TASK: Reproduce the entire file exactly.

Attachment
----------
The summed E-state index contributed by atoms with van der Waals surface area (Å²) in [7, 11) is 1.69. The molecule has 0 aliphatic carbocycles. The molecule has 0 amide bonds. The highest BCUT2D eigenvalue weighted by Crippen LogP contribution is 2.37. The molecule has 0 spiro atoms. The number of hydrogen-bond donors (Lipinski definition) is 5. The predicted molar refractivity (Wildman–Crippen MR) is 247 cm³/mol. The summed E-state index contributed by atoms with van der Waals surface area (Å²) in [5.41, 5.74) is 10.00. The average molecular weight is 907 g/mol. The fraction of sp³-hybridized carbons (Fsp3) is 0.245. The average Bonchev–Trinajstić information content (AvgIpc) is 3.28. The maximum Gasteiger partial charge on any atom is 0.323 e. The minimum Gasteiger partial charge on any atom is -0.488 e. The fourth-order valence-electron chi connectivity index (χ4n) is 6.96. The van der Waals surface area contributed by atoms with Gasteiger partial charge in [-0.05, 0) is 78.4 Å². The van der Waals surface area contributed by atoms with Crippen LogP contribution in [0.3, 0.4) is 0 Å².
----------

The summed E-state index contributed by atoms with van der Waals surface area (Å²) in [7, 11) is 1.69. The molecule has 0 aliphatic carbocycles. The molecule has 0 amide bonds. The highest BCUT2D eigenvalue weighted by Crippen LogP contribution is 2.37. The molecule has 0 spiro atoms. The number of hydrogen-bond donors (Lipinski definition) is 5. The predicted molar refractivity (Wildman–Crippen MR) is 247 cm³/mol. The summed E-state index contributed by atoms with van der Waals surface area (Å²) in [5.41, 5.74) is 10.00. The average molecular weight is 907 g/mol. The fraction of sp³-hybridized carbons (Fsp3) is 0.245. The average Bonchev–Trinajstić information content (AvgIpc) is 3.28. The maximum Gasteiger partial charge on any atom is 0.323 e. The minimum Gasteiger partial charge on any atom is -0.488 e. The fourth-order valence-electron chi connectivity index (χ4n) is 6.96. The van der Waals surface area contributed by atoms with Gasteiger partial charge in [-0.05, 0) is 78.4 Å². The van der Waals surface area contributed by atoms with Crippen LogP contribution in [0.3, 0.4) is 0 Å².